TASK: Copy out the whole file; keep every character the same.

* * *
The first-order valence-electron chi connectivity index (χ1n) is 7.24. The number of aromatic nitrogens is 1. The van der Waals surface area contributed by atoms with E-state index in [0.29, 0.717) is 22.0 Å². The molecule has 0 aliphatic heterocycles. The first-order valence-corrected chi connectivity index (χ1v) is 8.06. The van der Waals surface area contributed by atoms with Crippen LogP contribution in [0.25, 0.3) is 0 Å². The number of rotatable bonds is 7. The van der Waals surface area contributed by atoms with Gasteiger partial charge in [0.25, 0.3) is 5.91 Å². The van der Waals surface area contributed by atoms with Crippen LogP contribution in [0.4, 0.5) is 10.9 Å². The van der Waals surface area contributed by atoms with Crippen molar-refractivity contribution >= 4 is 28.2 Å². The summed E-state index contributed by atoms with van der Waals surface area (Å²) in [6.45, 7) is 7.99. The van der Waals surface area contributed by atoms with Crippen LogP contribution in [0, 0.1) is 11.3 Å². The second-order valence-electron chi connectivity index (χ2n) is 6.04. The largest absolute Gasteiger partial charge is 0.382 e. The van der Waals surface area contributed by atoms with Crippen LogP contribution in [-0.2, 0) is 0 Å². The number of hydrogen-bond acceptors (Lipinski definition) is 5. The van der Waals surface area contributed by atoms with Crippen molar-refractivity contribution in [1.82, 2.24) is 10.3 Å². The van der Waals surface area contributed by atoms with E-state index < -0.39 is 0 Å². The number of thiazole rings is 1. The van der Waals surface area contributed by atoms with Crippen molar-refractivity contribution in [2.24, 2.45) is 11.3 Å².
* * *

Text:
The first-order valence-electron chi connectivity index (χ1n) is 7.24. The number of aromatic nitrogens is 1. The van der Waals surface area contributed by atoms with E-state index in [0.29, 0.717) is 22.0 Å². The molecule has 0 aliphatic heterocycles. The first-order valence-corrected chi connectivity index (χ1v) is 8.06. The van der Waals surface area contributed by atoms with Crippen LogP contribution in [0.25, 0.3) is 0 Å². The number of rotatable bonds is 7. The van der Waals surface area contributed by atoms with Gasteiger partial charge in [0.25, 0.3) is 5.91 Å². The van der Waals surface area contributed by atoms with Crippen LogP contribution in [0.4, 0.5) is 10.9 Å². The van der Waals surface area contributed by atoms with Crippen molar-refractivity contribution >= 4 is 28.2 Å². The summed E-state index contributed by atoms with van der Waals surface area (Å²) in [6.45, 7) is 7.99. The van der Waals surface area contributed by atoms with Crippen LogP contribution in [0, 0.1) is 11.3 Å². The second-order valence-electron chi connectivity index (χ2n) is 6.04. The largest absolute Gasteiger partial charge is 0.382 e. The van der Waals surface area contributed by atoms with Crippen LogP contribution in [-0.2, 0) is 0 Å². The number of hydrogen-bond acceptors (Lipinski definition) is 5. The van der Waals surface area contributed by atoms with Crippen molar-refractivity contribution in [1.82, 2.24) is 10.3 Å². The van der Waals surface area contributed by atoms with E-state index < -0.39 is 0 Å². The number of thiazole rings is 1. The van der Waals surface area contributed by atoms with Crippen molar-refractivity contribution in [2.24, 2.45) is 11.3 Å².